Last year, Abreu was named AL MVP for hitting .317 with 19 home runs and 60 RBIs as he guided the White Sox, who haven’t won a World Series since 2005, to their first postseason berth in 12 years.

Through Saturday, he was hitting .261 with 29 home runs and 111 RBI, his third-straight season leading the AL in run production. He had played in 141 of his team’s 147 games, overcoming nicks and bruises and hit-by-pitches that might send others to the injured list. (Opponents try to neutralize Abreu, who stands close to the plate, by pitching him in, and thus he had been hit 19 times through Friday, fourth most in baseball.)

“He gets himself ready, no matter how he’s aching or tired or whatever, and takes the assignment,” White Sox manager Tony LaRussa said. “He gets himself ready to play, and he plays with great enthusiasm and toughness. That’s a special kind of dig-deep toughness that goes beyond his talent.”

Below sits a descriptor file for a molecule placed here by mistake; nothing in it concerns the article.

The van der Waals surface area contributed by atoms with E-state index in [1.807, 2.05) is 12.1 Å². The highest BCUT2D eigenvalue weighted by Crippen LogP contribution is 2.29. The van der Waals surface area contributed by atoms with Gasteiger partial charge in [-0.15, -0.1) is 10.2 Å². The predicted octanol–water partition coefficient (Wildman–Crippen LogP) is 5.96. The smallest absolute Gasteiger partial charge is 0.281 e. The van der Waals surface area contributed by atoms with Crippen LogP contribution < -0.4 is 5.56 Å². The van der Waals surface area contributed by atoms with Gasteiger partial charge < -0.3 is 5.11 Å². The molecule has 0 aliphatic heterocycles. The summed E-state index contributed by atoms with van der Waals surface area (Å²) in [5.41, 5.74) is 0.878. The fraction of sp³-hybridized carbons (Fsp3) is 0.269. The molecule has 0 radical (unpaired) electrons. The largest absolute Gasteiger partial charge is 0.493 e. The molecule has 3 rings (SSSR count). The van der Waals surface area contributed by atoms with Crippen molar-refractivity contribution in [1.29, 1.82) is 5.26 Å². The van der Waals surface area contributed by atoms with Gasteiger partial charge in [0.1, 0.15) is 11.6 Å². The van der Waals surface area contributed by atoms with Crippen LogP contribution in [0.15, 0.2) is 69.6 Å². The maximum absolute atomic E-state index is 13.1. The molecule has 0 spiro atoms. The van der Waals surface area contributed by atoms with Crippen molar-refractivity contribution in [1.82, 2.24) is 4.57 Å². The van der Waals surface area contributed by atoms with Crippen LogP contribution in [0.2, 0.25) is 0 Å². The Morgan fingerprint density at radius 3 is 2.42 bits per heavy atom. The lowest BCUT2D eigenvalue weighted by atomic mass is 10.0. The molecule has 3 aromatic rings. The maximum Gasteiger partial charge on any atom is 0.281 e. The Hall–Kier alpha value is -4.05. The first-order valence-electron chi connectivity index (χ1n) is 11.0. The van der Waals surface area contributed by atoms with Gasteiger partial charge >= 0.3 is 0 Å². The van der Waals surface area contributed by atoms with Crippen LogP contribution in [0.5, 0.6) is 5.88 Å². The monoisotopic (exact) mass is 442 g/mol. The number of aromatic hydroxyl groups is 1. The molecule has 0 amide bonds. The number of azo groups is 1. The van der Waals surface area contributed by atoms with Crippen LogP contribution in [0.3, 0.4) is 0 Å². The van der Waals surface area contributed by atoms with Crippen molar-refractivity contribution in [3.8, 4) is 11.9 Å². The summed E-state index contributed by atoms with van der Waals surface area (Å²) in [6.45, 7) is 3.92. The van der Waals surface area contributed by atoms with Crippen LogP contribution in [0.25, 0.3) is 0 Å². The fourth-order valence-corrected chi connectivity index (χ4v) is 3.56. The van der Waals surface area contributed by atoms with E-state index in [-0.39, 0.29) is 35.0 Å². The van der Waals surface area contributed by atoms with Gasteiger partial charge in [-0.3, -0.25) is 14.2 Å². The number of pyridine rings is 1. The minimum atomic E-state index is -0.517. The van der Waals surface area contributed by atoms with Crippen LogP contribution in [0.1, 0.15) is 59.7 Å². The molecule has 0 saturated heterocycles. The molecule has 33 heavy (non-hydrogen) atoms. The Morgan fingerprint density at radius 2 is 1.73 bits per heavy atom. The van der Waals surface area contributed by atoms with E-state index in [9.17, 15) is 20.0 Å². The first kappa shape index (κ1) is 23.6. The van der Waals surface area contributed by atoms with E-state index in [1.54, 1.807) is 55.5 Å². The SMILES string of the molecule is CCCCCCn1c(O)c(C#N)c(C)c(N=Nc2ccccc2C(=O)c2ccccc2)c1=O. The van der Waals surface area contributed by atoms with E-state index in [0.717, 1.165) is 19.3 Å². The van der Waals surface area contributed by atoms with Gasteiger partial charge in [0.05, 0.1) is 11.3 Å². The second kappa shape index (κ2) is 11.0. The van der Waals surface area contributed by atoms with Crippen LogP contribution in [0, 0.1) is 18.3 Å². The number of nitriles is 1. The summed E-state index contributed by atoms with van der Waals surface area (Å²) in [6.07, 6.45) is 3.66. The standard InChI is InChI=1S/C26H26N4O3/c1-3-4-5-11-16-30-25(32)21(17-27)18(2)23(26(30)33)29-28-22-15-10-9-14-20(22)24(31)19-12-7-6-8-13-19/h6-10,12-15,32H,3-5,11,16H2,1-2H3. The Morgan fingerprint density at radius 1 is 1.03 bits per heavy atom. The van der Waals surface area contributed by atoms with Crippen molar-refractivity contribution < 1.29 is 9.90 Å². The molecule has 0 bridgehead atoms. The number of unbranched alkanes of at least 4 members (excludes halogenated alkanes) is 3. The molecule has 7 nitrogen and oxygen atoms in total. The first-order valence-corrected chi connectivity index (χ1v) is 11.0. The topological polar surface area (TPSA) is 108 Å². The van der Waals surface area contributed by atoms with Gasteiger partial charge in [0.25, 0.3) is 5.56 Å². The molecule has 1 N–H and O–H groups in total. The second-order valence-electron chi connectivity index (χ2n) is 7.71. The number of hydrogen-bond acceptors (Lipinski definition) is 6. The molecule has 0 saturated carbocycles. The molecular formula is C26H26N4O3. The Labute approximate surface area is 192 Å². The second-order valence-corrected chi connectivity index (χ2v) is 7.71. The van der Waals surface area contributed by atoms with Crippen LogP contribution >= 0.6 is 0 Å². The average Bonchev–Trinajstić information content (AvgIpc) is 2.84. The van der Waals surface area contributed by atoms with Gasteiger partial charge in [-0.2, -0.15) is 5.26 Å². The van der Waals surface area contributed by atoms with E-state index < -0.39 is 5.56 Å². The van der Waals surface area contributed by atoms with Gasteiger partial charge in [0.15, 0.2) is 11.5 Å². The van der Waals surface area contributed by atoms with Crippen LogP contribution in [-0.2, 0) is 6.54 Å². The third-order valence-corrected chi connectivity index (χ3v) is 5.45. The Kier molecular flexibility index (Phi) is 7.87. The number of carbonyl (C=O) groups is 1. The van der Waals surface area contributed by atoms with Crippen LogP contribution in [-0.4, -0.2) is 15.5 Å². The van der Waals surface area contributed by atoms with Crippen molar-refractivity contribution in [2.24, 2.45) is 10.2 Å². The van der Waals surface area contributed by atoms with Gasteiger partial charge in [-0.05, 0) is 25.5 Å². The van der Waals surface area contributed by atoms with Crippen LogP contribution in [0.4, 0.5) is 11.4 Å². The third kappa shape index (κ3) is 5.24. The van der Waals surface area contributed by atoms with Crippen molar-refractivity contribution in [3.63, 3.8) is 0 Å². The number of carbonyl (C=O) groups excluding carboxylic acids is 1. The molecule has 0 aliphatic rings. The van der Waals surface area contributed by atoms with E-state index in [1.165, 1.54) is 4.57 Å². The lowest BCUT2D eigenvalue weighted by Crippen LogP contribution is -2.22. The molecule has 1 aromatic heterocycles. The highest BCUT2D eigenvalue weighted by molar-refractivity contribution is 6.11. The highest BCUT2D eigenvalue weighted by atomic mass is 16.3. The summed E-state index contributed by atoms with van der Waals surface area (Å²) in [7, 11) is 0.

After colliding with Kansas City Royals third baseman Hunter Dozier in May, Abreu suffered a black eye, a face laceration and a bruised knee. He tried to play the second game of the doubleheader that day and was overruled by LaRussa and the medical staff, but he was back in the lineup the next day.

“It’s been time and again where there’s been situations where you think this guy is going to be down for potentially an extended period of time, and he seemingly wills himself back to label health,” Hahn said. “It’s remarkable.”

Although Abreu declined to talk (“Sorry, brother,” he said in Spanish), his teammates and coaches said what they appreciated the most about him was his consistency: as an everyday player, as a hitter who can slow his heart rate in key moments and as a quieter example to a young and boisterous team.